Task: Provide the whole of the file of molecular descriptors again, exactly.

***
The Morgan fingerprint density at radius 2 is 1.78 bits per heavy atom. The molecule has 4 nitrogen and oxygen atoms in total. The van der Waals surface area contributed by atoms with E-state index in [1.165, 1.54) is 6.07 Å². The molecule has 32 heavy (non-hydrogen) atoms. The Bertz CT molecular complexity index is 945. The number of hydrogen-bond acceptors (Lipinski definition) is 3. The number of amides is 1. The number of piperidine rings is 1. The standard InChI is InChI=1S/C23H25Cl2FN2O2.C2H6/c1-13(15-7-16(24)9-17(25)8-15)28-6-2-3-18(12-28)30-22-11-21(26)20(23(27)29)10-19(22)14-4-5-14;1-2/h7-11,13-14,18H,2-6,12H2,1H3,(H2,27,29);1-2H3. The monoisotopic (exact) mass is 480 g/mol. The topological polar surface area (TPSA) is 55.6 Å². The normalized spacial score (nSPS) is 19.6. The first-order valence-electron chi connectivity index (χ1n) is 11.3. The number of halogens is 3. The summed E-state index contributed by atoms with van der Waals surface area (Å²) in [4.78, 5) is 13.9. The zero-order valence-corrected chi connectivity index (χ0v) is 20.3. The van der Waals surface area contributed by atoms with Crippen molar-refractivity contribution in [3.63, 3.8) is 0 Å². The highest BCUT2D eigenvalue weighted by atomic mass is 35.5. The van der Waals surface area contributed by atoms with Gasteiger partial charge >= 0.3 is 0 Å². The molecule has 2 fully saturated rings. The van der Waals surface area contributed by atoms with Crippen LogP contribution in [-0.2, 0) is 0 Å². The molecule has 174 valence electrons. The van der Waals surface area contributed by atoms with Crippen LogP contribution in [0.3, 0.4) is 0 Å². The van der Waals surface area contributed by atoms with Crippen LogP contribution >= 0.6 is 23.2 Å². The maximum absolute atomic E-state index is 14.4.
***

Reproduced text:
The Morgan fingerprint density at radius 2 is 1.78 bits per heavy atom. The molecule has 4 nitrogen and oxygen atoms in total. The van der Waals surface area contributed by atoms with E-state index in [1.165, 1.54) is 6.07 Å². The molecule has 32 heavy (non-hydrogen) atoms. The Bertz CT molecular complexity index is 945. The number of hydrogen-bond acceptors (Lipinski definition) is 3. The number of amides is 1. The number of piperidine rings is 1. The standard InChI is InChI=1S/C23H25Cl2FN2O2.C2H6/c1-13(15-7-16(24)9-17(25)8-15)28-6-2-3-18(12-28)30-22-11-21(26)20(23(27)29)10-19(22)14-4-5-14;1-2/h7-11,13-14,18H,2-6,12H2,1H3,(H2,27,29);1-2H3. The monoisotopic (exact) mass is 480 g/mol. The topological polar surface area (TPSA) is 55.6 Å². The normalized spacial score (nSPS) is 19.6. The first-order valence-electron chi connectivity index (χ1n) is 11.3. The number of halogens is 3. The summed E-state index contributed by atoms with van der Waals surface area (Å²) in [4.78, 5) is 13.9. The zero-order valence-corrected chi connectivity index (χ0v) is 20.3. The van der Waals surface area contributed by atoms with Crippen molar-refractivity contribution in [3.63, 3.8) is 0 Å². The highest BCUT2D eigenvalue weighted by atomic mass is 35.5. The van der Waals surface area contributed by atoms with Gasteiger partial charge >= 0.3 is 0 Å². The molecule has 2 fully saturated rings. The van der Waals surface area contributed by atoms with Crippen LogP contribution in [-0.2, 0) is 0 Å². The molecule has 174 valence electrons. The van der Waals surface area contributed by atoms with Crippen LogP contribution in [0.3, 0.4) is 0 Å². The van der Waals surface area contributed by atoms with Crippen LogP contribution >= 0.6 is 23.2 Å². The maximum absolute atomic E-state index is 14.4.